From the Magazine

Mourning Warbler. Video: Thomas Berriman


This Guy Is Mapping How Warblers Migrate, Just by Listening to Them Sing

We know where Mourning Warblers spend their winters and summers. But where they go inbetween is a mystery—one that can be solved through their songs.

Jay Pitocchelli has worn many different hats—professor, ornithologist, sound technician—but he never thought he’d be an expert on Canadian accents. Twelve years ago, Pitocchelli recorded Mourning Warblers on their various breeding grounds across Southern Canada and the Northeast United States. Back in his lab at Saint Anselm College in New Hampshire, Pitocchelli noticed an unusual pattern in the sonograms he’d made: Mourning Warblers in different breeding “neighborhoods” had their own unique songs.

The species, he discovered, is a regiolect songbird, meaning each regional population has a distinct dialect. (The phenomenon is well known in some birds, such as White-crowned Sparrows and Blue Tits, but hasn’t been documented in many warblers.) One Mourning Warbler population, for instance, will sing the same song over hundreds of miles, but when there’s a barrier—a mountain range, say, or a big lake—the birds change their tune.

This finding gave Pitocchelli an idea. For years he’d been trying to chart the Mourning Warbler’s course through North America. The birds mainly winter in Costa Rica, Panama, and northwestern South America, before migrating through Mexico and into Texas. The four regiolect groups Pitocchelli identified—Newfoundland, Nova Scotia, Prairie Provinces, and Eastern—end up breeding in different areas of Canada. By listening to a Mourning Warbler’s song, he might be able to follow their entire migration.

In May 2015, Pitocchelli launched a crowdsourced mapping project. He asks birders to record Mourning Warbler songs on their phones every April through May. “When people send their recordings, I can immediately see in the sonogram where [in Canada] the bird’s from. It’s like I’m reading it in Spanish or French,” Pitocchelli says. He then marks the bird’s location and connects the dots to trace a route.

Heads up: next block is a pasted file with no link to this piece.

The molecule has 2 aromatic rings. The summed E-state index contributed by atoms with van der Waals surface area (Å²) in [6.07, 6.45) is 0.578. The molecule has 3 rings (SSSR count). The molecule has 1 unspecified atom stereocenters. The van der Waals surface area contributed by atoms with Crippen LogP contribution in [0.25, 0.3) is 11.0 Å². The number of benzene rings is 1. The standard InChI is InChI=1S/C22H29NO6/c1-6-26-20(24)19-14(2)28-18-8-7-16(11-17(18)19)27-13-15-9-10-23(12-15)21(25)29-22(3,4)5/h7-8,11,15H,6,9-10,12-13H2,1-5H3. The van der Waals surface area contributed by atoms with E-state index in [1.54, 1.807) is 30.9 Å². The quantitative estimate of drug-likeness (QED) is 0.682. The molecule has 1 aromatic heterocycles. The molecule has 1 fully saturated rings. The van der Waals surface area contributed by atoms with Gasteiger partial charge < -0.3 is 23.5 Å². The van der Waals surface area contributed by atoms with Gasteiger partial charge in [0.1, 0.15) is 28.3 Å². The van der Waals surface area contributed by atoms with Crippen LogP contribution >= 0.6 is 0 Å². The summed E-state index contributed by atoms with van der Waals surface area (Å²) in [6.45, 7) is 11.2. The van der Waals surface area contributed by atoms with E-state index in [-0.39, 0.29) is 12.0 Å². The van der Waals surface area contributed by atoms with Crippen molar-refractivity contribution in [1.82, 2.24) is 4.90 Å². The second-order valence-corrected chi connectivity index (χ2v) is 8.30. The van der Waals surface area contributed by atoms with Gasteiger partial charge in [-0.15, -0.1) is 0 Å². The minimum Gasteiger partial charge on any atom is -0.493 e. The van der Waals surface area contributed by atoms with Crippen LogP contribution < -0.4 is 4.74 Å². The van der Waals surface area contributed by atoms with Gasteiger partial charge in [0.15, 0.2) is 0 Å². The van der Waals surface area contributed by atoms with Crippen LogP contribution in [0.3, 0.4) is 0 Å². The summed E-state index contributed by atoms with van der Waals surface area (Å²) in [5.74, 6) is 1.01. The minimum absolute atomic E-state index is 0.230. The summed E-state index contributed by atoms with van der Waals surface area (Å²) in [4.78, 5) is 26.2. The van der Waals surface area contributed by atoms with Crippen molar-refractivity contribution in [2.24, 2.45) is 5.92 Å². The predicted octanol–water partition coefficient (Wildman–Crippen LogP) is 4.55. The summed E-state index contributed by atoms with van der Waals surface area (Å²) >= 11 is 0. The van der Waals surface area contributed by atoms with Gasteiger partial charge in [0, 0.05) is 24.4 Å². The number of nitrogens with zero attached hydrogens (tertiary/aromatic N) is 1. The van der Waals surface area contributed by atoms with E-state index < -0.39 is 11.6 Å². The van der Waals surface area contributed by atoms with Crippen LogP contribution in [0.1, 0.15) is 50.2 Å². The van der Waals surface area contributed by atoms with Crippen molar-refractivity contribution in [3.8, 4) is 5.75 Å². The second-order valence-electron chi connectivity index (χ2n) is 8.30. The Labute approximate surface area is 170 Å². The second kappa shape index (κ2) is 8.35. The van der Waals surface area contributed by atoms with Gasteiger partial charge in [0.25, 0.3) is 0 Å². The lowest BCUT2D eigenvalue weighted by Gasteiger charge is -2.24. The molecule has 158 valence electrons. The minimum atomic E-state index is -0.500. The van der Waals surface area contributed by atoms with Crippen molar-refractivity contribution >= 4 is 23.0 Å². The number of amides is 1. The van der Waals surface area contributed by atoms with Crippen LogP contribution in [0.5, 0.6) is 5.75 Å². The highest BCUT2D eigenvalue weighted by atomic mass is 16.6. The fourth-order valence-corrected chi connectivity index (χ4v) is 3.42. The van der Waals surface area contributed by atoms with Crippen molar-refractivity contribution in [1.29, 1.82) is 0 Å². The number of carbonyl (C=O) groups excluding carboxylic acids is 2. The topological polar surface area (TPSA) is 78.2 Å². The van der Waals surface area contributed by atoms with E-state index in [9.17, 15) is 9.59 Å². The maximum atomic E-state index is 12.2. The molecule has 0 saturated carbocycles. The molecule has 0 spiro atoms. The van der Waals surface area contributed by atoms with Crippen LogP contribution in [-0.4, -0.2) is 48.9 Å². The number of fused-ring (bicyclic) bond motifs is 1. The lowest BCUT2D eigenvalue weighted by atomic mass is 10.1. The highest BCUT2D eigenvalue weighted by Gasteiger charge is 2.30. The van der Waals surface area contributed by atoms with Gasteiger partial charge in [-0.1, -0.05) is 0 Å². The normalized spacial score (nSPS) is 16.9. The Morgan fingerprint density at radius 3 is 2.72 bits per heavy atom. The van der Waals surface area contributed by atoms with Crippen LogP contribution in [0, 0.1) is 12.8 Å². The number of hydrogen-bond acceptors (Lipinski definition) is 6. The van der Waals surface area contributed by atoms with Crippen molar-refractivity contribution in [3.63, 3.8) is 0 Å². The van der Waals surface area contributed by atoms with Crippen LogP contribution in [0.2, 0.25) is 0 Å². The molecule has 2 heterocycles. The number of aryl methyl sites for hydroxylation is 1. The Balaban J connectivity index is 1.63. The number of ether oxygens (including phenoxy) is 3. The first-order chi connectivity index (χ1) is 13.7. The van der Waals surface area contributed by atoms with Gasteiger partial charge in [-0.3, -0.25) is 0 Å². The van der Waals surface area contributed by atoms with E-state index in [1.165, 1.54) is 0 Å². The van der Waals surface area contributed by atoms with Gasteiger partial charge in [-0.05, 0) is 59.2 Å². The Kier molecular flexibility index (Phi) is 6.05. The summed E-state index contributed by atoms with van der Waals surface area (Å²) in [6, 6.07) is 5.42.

Ultimately the project could document evidence of changes in birdsong in real time. “Does it look like there’s the potential for a new species to evolve within this Mourning Warbler breeding range? Are they migrating together, or are they separating from other populations? That’s what we’re trying to find out,” Pitocchelli says. He’s already detected that birds converging on the boundary of the Prairie and Eastern regiolects, just north of the Great Lakes, sing hybrid songs.

Having dozens of birders record sounds from the field might also prove useful for studying other elusive, scattered species. Or it could lead to the discovery of a new regiolect candidate. “It’s a great approach that demonstrates how citizen scientists can make substantial contributions to our knowledge of bird biology,” says Lauryn Benedict, an ornithologist and associate professor at the University of Northern Colorado. Every recording is an earpiece into an avian world, one that we’re just beginning to decipher.

Got a good ear for warbler songs? Send an email to to learn how you can help with the mapping project. You can even get in some practice with our song quiz below.

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Can You Translate These Warbler Tunes?

See if you can guess which regiolect these birds are from, based on their sound clips (courtesy of Jay Pitocchelli). Remember, your options are: Eastern, Prairie, Newfoundland, and Nova Scotia. Answers are at the bottom.

Click: Warbler 1

Click: Warbler 2

Click: Warbler 3

Click: Warbler 4


1) Nova Scotia; 2) Prairie; 3) Eastern; 4) Newfoundland      



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